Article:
Why Data Science?
There’s no question that data is affecting the way we work, live, and think about the world. Everything we do generates data and every new technology used to capture this data brings with it even more opportunities to extract knowledge, to learn, to grow, and to create change.
However, most organizations today, across every sector, lack the staff with the necessary skills to capitalize on these growing opportunities.
That’s why data science continues to be one of the most in-demand career paths for those with the curiosity, creativity, and drive to pursue it.
How do you know which Data career path is right for you?
If we follow the journey of data from its initial stage of collection to providing decision makers with actionable insights, we train for a broad spectrum of data-related careers. This spectrum, also called the data science value chain, can be broken into three distinct categories:
The unique interests and natural tendencies of those working in one area of the value chain versus another will differ slightly, but all data professionals are positioned along the same data science continuum and support one another through the transition from data to knowledge to action. Graduates of the MDS program can expect to work alongside experts from the Data portion of the value chain, in big data* for example, as well as those from the Action portion of the value chain, in business analytics** for instance.
There is considerable overlap in the skills required for careers across the value chain. The following outlines the areas of focus for programs within each section as well as the types of careers they would prepare you for.
Programs focus on data collection, storage, and manipulation (predominantly Computer Science/programming courses). Roles focused on big data normally require extensive computer science background and are focused more on software development. Example employment positions include:
- Data Engineer
- Data Architect
- Systems Analyst
- Database developer
Programs like UBC’s Master of Data Science focus on working with data in all its forms, asking relevant questions, analyzing and uncovering data stories, and communicating these stories to decision makers. Most MDS graduates will work in this area. While again, there is some career overlap, example employment positions include:
- Information Technology Manager
- Data Developer
- Data Scientist
- Data Visualization Expert
- Data Analyst
- Machine Learning Engineer
- Research Engineer
Programs focus on utilizing extracted data insights to take action (predominantly business courses). These programs likely won’t focus on coding or wrangling data, but rather analyzing data and teaching graduates how to make data-driven business decisions. Example employment positions include:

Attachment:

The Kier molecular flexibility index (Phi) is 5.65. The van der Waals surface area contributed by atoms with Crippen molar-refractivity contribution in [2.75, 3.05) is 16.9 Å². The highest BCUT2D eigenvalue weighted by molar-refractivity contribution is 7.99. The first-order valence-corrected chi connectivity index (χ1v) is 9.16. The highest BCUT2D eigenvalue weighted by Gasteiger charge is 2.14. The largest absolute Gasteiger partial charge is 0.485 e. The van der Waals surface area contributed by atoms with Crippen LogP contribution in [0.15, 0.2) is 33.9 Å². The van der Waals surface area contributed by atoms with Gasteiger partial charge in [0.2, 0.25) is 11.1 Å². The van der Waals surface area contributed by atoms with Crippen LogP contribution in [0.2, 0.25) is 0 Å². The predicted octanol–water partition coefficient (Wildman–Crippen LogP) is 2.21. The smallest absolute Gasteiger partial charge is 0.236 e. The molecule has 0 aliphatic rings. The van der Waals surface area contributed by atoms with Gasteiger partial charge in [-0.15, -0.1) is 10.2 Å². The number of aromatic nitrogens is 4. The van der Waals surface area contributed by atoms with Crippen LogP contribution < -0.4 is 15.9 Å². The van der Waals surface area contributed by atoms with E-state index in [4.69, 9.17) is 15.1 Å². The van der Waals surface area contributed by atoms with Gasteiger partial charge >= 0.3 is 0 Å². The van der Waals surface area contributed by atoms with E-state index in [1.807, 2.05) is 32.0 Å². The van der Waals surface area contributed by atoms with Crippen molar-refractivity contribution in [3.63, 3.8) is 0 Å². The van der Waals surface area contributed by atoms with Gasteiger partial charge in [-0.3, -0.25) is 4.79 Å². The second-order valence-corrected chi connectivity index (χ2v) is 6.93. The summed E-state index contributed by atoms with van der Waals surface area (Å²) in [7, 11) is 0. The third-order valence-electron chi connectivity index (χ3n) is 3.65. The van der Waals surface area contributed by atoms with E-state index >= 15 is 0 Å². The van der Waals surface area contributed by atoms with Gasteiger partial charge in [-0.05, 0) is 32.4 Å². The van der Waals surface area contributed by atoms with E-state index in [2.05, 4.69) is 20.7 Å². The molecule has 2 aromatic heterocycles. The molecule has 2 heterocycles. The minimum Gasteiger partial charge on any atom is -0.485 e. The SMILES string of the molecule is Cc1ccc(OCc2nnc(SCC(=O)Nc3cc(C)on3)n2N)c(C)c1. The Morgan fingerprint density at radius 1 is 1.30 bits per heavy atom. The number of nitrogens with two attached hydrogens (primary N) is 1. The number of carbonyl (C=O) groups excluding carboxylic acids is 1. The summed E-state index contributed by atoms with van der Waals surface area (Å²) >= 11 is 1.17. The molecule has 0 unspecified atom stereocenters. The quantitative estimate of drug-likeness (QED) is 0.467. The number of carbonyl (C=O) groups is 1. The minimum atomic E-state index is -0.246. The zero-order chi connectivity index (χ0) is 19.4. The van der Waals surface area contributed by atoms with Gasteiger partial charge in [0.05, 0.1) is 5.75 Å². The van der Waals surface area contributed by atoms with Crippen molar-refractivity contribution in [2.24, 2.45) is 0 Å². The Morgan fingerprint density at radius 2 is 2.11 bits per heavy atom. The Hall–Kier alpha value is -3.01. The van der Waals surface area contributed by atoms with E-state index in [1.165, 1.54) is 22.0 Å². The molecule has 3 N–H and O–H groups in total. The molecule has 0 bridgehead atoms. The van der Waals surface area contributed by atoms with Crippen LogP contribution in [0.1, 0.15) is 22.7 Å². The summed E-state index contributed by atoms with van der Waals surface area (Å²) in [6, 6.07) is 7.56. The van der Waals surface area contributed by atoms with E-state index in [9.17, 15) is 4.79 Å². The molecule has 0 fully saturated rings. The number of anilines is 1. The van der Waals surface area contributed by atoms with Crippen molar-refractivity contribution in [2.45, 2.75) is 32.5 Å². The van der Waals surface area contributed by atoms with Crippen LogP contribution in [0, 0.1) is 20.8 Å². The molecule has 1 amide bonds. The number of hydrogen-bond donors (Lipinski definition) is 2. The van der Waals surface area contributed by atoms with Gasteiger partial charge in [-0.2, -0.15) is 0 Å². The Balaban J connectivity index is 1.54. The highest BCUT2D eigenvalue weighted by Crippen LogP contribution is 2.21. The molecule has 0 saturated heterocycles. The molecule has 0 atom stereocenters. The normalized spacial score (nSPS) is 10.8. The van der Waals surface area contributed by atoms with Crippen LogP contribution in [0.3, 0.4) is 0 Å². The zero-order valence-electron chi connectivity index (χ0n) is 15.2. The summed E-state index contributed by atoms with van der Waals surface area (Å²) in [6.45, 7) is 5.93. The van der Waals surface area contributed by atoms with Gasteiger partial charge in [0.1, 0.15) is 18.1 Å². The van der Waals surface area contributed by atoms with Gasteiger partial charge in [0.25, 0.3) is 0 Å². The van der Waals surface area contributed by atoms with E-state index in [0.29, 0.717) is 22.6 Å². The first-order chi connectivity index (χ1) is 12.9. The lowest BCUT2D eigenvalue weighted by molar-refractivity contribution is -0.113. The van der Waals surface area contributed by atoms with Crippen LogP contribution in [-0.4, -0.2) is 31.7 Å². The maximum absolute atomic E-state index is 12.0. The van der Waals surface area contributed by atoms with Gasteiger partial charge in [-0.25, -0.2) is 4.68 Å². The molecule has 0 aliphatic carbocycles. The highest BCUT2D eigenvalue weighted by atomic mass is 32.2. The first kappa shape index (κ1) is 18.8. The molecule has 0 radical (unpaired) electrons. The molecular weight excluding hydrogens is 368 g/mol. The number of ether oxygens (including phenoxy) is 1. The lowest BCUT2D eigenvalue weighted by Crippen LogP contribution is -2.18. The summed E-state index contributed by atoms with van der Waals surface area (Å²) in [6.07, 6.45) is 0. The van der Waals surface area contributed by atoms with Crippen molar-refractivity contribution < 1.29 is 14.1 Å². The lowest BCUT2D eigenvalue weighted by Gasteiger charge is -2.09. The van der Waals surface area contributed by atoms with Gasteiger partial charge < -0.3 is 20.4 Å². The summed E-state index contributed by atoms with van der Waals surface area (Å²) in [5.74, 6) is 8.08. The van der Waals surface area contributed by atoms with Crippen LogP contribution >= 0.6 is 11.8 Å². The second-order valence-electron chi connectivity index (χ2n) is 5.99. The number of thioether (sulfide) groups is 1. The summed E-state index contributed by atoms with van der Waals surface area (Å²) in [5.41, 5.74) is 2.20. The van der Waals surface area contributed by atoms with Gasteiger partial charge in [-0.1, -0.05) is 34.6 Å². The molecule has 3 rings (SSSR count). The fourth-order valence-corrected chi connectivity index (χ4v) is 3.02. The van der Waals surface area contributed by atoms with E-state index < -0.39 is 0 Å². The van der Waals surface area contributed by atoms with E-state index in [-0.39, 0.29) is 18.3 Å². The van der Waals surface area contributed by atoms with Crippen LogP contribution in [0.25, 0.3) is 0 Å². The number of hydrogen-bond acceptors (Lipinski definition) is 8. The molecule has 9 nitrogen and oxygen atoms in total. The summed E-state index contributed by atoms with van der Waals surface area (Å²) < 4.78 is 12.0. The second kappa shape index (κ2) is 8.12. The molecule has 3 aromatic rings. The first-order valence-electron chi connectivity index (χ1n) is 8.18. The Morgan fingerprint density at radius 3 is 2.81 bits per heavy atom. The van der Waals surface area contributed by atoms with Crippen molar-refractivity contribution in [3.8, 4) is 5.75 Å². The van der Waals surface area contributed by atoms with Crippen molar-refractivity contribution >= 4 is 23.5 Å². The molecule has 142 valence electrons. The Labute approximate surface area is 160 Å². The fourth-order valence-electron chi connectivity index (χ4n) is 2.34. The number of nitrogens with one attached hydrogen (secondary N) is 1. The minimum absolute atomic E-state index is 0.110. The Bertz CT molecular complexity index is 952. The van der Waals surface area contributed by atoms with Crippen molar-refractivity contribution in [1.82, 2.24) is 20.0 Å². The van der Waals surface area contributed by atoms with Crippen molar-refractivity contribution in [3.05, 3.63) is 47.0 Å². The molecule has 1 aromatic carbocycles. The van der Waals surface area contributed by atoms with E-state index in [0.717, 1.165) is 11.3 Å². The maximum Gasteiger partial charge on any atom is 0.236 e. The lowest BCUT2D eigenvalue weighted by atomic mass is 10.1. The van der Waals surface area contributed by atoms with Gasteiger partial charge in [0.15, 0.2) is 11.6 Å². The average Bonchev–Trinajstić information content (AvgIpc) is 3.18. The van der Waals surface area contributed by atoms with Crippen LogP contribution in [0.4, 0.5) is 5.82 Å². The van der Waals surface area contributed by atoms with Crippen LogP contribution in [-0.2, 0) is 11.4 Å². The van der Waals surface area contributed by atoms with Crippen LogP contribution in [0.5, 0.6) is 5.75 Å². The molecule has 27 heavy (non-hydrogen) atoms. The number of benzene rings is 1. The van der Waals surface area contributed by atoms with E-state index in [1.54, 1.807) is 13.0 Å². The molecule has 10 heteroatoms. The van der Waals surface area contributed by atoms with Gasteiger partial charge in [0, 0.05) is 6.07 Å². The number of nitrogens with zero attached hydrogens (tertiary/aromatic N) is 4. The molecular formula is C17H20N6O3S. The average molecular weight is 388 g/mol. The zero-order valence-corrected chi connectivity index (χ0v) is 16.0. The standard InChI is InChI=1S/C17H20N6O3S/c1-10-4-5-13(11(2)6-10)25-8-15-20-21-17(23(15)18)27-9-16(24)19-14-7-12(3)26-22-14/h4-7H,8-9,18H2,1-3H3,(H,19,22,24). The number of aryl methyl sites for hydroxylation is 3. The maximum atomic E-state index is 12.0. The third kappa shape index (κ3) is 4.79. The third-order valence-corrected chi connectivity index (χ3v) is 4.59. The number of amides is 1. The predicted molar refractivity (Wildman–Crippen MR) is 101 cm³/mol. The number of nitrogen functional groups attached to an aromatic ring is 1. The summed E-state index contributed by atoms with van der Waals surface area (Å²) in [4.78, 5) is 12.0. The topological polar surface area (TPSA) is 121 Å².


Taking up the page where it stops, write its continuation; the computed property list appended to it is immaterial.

- Business Analyst
- Business Intelligence Analyst
- Business Systems Developer
Those who specialize in computational linguistics will have the opportunity to solve difficult linguistic problems using computers with an eye towards taking roles in the creation of the next generation of language-aware software. The majority of potential careers in computational linguistics pertain to the Knowledge portion of the value chain. Some examples include:
- Corpus Linguist
- Computational Linguists
- Machine Learning Engineering
- Data Scientist
- Natural Language Processing Engineering
- Research Engineer
- Machine Learning Researcher
*SFU’s Professional Master’s Program in Big Data develops data architects who apply a deep knowledge of computer science to create new tools that find value in the vast amounts of information generated today. The program targets students whose undergraduate degrees are in computer science, or in quantitative fields, such as engineering or physics.
**UBC's Sauder School of Business Master of Business Analytics gives candidates with quantitative backgrounds sought-after analytical skills within a broader business context. Graduates will be able to apply advanced analytical tools and methods to address management challenges in today’s business world.
Data in Action
Earning Calls Deception Analysis
A group of UBC MDS Vancouver students were asked by a global, private investment firm to answer a single question for their capstone project—could they detect deception in earnings calls using data science?